Smart meters enable time-of-use charging for electricity, too, and some companies have launched tariffs that offer cheaper rates at times when there’s lower demand for electricity. Find out more about getting a smart meter installed.

Cheap-rate electricity can also be used to provide hot water via an immersion heater in your hot water tank.

You can also run electric radiators with a standard single-rate electricity tariff. However, due to the relatively high price of electricity during the day on these tariffs compared with Economy 7 and Economy 10, these can be expensive to run and should only be considered if you have a very well-insulated property and won’t have to use them regularly.

Find out how you could save money with home insulation.

Annual cost of electricity

The average annual cost for heating and hot water using electricity in the UK would be around £776 per year if you use around 4,200 kWh of electricity and are on a standard single-rate tariff*. That’s around £200 more per year than gas heating.

This is just a guide to help you compare costs of different types of fuel. If you have electric central heating and water heating, you're likely to be on a time-of-use tariff (Economy 7 or Economy 10); making use of cheaper off-peak rates will mean your bills are much lower.

There are a number of factors that affect heating bills, including the age and size of a property, how well it's insulated, the efficiency of the hot water and heating system, how much heating and hot water the inhabitants use, and where you live in the UK.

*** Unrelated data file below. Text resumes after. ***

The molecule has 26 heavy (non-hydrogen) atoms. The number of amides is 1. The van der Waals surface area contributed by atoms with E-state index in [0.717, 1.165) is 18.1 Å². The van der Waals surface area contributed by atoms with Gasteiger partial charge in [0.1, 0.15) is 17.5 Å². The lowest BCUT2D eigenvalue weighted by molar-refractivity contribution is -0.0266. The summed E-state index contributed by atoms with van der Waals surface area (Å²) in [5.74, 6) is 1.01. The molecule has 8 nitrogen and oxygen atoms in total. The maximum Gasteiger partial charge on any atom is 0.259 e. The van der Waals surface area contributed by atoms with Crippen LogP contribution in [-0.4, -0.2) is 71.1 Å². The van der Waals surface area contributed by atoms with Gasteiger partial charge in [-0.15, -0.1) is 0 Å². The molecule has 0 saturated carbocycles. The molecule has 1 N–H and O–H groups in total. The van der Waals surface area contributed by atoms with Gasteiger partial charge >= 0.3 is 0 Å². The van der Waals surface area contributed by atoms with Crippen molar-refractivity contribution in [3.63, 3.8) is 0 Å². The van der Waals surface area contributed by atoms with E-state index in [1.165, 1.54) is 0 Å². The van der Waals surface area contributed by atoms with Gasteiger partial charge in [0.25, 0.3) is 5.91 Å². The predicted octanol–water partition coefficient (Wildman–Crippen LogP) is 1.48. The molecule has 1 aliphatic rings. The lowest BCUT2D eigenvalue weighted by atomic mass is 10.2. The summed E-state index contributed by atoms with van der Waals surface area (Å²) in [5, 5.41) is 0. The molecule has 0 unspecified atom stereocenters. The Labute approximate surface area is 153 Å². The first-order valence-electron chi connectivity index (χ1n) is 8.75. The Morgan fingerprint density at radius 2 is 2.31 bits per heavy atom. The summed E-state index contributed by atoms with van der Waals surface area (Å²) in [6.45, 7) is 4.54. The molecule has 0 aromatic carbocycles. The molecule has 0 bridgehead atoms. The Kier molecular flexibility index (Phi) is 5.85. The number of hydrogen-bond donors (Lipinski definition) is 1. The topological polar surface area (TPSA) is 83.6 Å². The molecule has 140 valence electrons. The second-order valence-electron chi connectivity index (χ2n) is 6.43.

To see where and how you can make savings on your heating bills, read our 10 tips on cutting your energy costs.

Pros and cons of electric central heating

Pros

  • Electric night storage heaters are much cheaper to install than gas central heating systems as they don't require pipework or a flue.
  • With very few moving parts, storage heaters require very little maintenance and don’t need to be serviced annually.
  • Unlike gas, mains electricity is available almost everywhere in the UK.

Cons

  • Electricity prices are about three to four times higher than gas prices per unit of energy. Both gas and electricity prices have risen over the past year and are likely to stay high. 
  • Around 40% of electricity in the UK is generated in gas-fired power stations, so any increase in the price of gas will also be reflected in the cost of electricity.
  • Daytime rates on Economy 7 or Economy 10 tariffs is higher than on standard single-rate electricity tariffs. So you'll get cheaper heating but running appliances during the day could be expensive. 
  • If you haven't had the heating on lately and switch on your night storage heater, you won't get heat until the following night.

*(The estimated cost of heating and hot water with electricity is calculated using the average electricity consumption of a medium user with a time-of-use meter (4,200 kWh), as calculated by Ofgem, and the price per kWh for the electricity, calculated by Which? in February 2019. Electricity prices are assumed for standard rate tariffs - those on time-of-use tariffs will pay less.)